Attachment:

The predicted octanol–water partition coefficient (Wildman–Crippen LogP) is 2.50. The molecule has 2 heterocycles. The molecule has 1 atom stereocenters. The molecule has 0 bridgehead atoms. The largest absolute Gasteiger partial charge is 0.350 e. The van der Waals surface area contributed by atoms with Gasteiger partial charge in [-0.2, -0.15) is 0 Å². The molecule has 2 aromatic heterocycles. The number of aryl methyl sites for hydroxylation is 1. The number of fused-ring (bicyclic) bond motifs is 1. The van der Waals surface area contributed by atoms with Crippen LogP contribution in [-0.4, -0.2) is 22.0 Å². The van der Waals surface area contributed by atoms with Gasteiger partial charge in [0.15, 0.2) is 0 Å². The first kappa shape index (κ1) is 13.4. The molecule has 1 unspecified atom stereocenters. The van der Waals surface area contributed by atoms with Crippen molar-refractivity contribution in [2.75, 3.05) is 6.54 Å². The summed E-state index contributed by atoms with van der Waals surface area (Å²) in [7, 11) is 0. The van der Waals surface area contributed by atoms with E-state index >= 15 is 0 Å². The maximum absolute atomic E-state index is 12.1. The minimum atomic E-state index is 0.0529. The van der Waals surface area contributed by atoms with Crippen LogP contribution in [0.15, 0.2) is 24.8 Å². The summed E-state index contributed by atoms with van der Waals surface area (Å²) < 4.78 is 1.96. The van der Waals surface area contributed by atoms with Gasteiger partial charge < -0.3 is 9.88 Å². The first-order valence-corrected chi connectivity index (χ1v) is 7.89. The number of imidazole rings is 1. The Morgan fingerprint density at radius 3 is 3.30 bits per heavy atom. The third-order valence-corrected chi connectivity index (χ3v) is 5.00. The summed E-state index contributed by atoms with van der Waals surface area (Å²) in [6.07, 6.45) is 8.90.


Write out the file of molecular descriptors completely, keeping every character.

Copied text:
The predicted octanol–water partition coefficient (Wildman–Crippen LogP) is 2.50. The molecule has 2 heterocycles. The molecule has 1 atom stereocenters. The molecule has 0 bridgehead atoms. The largest absolute Gasteiger partial charge is 0.350 e. The van der Waals surface area contributed by atoms with Gasteiger partial charge in [-0.2, -0.15) is 0 Å². The molecule has 2 aromatic heterocycles. The number of aryl methyl sites for hydroxylation is 1. The number of fused-ring (bicyclic) bond motifs is 1. The van der Waals surface area contributed by atoms with Crippen LogP contribution in [-0.4, -0.2) is 22.0 Å². The van der Waals surface area contributed by atoms with Gasteiger partial charge in [0.15, 0.2) is 0 Å². The first kappa shape index (κ1) is 13.4. The molecule has 1 unspecified atom stereocenters. The van der Waals surface area contributed by atoms with Crippen molar-refractivity contribution in [2.75, 3.05) is 6.54 Å². The summed E-state index contributed by atoms with van der Waals surface area (Å²) in [7, 11) is 0. The van der Waals surface area contributed by atoms with E-state index >= 15 is 0 Å². The maximum absolute atomic E-state index is 12.1. The minimum atomic E-state index is 0.0529. The van der Waals surface area contributed by atoms with Crippen LogP contribution in [0.15, 0.2) is 24.8 Å². The summed E-state index contributed by atoms with van der Waals surface area (Å²) < 4.78 is 1.96. The van der Waals surface area contributed by atoms with Gasteiger partial charge < -0.3 is 9.88 Å². The first-order valence-corrected chi connectivity index (χ1v) is 7.89. The number of imidazole rings is 1. The Morgan fingerprint density at radius 3 is 3.30 bits per heavy atom. The third-order valence-corrected chi connectivity index (χ3v) is 5.00. The summed E-state index contributed by atoms with van der Waals surface area (Å²) in [6.07, 6.45) is 8.90.